more easily to American investors. These companies deposit their shares with a U.S. depositary

bank. The bank holds these American Depositary Shares (ADSs) and issues American

Depositary Receipts (ADRs). ADRs are priced and dividends are paid in U.S. dollars. The




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deposit agreement between a foreign company and a U.S. depositary bank creates a sponsored

ADR program. This deposit agreement is filed with the SEC using form F-6. Unsponsored

ADRs are created by a depositary bank alone without an agreement with the underlying foreign

company.



       ADRs increasingly gain popularity in the U.S. Trading volume of ADRs reached over

$500 billion dollars in 1997 (Sherwood 1998). ADR indexes have been developed by financial

service firms such as Merrill Lynch and Bank of New York. There are about 800 foreign

companies registered in the U.S, of which 300 are ADRs, according to Standard & Poor's

Compustat database. Registered ADRs are mainly on the New York Stock Exchange. The

majority of these ADRs are from the U.K., Australia, Japan, and Hong Kong. Major ADR

sponsors are Bank of New York, Bankers Trust Company, and Citibank, according to Bankers

Trust Company's ADR database. Over 1,000 ADRs are traded on the OTC "Pink Sheets". The

richest ADR offerings seem to be from the privatization of state-controlled enterprises,

particularly telephone companies.



       ADR programs are grouped into four categories. The first two categories, unsponsored

and sponsored level-I ADRs, are traded in the OTC "Pink Sheets" market and cannot be

registered. In this case, companies usually obtain section 12g3-2(b) exemption from disclosure

rules. As a result, these companies are not required to report in or reconcile to U.S. accounting

standards. However, they are required to file their primary statements to the SEC.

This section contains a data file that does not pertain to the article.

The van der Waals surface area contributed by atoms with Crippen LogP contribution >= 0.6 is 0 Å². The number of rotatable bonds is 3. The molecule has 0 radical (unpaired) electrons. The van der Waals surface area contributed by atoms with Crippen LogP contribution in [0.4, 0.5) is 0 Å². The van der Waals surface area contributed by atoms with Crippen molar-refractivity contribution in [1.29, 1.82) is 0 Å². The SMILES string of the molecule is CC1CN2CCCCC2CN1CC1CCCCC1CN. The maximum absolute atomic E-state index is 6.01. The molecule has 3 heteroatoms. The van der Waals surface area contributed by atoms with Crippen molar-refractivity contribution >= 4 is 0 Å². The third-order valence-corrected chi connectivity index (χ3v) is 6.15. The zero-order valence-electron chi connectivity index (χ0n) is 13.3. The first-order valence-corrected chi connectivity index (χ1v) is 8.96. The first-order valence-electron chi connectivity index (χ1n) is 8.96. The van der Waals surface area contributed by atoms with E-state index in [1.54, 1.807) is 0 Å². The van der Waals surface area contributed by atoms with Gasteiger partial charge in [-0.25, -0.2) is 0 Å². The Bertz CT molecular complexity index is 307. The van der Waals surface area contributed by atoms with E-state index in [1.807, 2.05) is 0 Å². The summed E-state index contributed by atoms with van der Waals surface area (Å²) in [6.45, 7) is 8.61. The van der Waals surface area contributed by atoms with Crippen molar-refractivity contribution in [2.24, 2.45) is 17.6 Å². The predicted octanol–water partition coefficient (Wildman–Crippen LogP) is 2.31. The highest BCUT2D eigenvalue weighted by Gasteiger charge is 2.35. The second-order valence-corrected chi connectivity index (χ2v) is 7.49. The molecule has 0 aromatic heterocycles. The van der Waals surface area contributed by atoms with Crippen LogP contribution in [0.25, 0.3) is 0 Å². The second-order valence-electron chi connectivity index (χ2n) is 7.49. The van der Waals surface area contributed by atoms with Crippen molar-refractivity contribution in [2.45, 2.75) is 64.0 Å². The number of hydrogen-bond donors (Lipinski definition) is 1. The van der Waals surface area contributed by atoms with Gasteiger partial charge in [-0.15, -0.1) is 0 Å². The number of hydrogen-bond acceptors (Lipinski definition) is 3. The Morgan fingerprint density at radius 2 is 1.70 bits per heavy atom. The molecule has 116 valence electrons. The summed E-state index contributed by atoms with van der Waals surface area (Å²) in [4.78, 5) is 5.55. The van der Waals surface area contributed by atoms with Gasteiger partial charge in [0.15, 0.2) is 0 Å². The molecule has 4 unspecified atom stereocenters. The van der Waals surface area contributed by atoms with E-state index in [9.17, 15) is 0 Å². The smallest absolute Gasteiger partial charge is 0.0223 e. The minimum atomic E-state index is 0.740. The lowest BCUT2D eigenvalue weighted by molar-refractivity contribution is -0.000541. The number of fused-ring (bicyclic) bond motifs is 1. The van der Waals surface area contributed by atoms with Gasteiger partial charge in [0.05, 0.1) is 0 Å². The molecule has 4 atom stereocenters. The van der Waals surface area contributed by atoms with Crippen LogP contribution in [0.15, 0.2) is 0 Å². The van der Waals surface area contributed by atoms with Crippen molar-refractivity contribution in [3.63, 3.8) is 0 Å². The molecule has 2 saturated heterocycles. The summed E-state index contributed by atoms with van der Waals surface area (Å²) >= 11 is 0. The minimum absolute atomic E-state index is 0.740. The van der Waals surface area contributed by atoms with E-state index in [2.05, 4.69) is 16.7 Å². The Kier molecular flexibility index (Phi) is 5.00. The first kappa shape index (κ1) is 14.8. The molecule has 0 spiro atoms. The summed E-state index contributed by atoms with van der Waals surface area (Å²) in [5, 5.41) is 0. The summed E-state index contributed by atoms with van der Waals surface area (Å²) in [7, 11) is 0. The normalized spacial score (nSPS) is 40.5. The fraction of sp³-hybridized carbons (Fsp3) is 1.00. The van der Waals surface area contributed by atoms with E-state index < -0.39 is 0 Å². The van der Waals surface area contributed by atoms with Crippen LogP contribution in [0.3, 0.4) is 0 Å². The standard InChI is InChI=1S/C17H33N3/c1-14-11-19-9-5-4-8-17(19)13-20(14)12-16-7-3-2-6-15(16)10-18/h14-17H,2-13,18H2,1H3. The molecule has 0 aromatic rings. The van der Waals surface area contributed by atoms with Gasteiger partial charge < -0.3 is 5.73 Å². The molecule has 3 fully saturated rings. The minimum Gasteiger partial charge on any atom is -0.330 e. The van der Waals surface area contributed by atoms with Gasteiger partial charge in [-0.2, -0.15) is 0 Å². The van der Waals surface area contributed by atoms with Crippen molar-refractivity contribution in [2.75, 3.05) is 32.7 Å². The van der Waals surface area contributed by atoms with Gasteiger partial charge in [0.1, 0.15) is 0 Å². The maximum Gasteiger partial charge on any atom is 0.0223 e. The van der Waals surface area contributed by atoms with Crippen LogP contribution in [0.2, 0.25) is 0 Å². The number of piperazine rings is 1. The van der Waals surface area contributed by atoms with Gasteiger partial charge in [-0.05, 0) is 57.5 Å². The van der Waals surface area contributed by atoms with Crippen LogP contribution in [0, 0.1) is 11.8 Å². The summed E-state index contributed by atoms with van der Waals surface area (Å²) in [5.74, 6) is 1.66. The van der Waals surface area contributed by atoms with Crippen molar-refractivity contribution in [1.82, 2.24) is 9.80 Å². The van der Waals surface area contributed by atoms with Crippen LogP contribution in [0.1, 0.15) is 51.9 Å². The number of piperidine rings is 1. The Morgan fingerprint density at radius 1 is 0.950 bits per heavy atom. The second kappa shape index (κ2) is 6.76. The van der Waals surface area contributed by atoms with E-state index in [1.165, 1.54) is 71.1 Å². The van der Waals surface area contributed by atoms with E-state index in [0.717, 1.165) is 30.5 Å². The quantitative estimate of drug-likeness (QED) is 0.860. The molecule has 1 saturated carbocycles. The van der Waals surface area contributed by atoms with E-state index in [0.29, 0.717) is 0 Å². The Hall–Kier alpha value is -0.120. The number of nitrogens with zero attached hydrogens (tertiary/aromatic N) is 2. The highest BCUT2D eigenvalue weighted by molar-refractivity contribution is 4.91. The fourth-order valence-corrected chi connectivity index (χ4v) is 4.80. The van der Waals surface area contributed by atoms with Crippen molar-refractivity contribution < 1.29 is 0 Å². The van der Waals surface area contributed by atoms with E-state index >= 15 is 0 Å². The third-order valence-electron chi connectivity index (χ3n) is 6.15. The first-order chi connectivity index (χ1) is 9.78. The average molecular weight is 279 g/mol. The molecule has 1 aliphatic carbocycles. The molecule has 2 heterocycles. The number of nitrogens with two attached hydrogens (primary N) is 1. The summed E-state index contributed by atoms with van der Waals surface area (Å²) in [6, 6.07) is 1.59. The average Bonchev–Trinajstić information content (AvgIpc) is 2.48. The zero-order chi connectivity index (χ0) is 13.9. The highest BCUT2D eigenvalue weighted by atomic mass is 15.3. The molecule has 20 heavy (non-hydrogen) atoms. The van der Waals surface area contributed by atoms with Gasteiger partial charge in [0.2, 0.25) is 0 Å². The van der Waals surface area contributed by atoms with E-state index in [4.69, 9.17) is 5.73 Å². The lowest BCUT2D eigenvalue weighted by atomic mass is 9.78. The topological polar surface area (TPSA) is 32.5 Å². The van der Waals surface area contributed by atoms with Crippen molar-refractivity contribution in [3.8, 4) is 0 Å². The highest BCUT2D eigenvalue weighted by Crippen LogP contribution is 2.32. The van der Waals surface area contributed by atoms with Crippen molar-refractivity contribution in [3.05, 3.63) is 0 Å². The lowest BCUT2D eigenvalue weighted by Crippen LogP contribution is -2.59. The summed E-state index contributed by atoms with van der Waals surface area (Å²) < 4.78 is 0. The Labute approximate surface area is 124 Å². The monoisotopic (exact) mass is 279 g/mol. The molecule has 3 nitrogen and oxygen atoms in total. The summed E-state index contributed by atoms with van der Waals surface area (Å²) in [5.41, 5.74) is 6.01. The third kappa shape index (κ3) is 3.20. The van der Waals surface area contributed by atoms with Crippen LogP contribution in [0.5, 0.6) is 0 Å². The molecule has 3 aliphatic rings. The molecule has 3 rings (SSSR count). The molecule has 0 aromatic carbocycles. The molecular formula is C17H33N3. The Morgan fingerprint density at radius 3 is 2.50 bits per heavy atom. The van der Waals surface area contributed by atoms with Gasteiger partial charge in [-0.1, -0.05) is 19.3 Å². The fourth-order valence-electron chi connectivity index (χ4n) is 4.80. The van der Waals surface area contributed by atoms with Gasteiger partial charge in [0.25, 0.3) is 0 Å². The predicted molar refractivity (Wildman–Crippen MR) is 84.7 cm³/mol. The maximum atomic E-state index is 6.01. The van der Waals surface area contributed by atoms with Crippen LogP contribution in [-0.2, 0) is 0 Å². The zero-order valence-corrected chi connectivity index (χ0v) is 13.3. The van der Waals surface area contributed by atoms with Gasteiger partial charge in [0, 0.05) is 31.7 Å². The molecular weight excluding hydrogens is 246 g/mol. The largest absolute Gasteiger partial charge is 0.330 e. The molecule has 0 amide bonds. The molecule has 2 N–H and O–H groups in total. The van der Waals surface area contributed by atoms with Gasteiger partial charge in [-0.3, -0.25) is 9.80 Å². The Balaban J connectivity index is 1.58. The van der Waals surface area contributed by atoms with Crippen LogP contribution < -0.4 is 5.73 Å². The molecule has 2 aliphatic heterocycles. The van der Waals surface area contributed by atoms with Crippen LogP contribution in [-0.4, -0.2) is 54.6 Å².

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       The third category, sponsored level-II ADRs, may register their shares on a U.S. exchange

but do not make public offerings in the U.S. Companies in the fourth category, sponsored level-

III ADRs, may register their shares on a U.S. exchange and have a public offering in the U.S.

Companies in the two latter categories are required to use U.S. accounting standards (file SEC

form 10-K annually and 10-Q quarterly), or retain their domestic accounting standards and

reconcile to U.S. accounting standards (file primary statements, form 20-F annually and form 6-

K semi-annually).



       The following table summarizes the discussion in this paper by presenting the minimum

disclosure requirements of foreign companies.




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      TABLE: SEC DISCLOSURE REQUIREMENTS OF FOREIGN COMPANIES



 Categories                     Exchange                             Minimum Required
                                                                     Disclosure



 Foreign securities,            N/A (OTC)                            Domestic Jurisdiction of the
 Unsponsored ADRs, and                                               Foreign Company
 Sponsored Level-I ADRs

 Foreign securities and         U.S. exchanges (Register             20-F Item 17 and 6-K
 Sponsored Level-II ADRs        only)

 Foreign securities and         U.S. exchanges ( Register and        20-F Item 18 and 6-K
 Sponsored Level-III ADRs       Public offerings)




Summary
       Foreign companies registered in the U.S. are regulated at minimum to reconcile from

their domestic accounting standards to U.S. standards. However, due to accommodations and

exemptions allowed by the SEC, the disclosure level required of foreign firms remains less

extensive than that of U.S. firms. This paper has discussed the public disclosures and filings of

foreign companies registered in the U.S. as mandated by the SEC. The discussion has also

covered different ADR programs, their disclosure requirements, and their SEC filings. The

discussion in this paper should be useful to accountants and financial consultants who work with

foreign companies that are trading or seeking to trade in the U.S.




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References

       Frost, C., and W. Kinney, Jr. 1996. Disclosure choices of foreign registrants in the United
States. Journal of Accounting Research 34 (Spring): 67-84.


       Ogden, J. 1996. Should all those foreign companies be listing on NYSE? Global Finance
10 (July): 56-57.


       Securities and Exchange Commission. Regulations S-X.


       Securities and Exchange Commission/Office of International Corporate Finance.
September 30, 1994. Application of the registration and reporting requirements of the federal
securities laws to foreign issuers.


       Sherwood, R. 1998. 100 ways to invest abroad. Forbes (July): 172-175.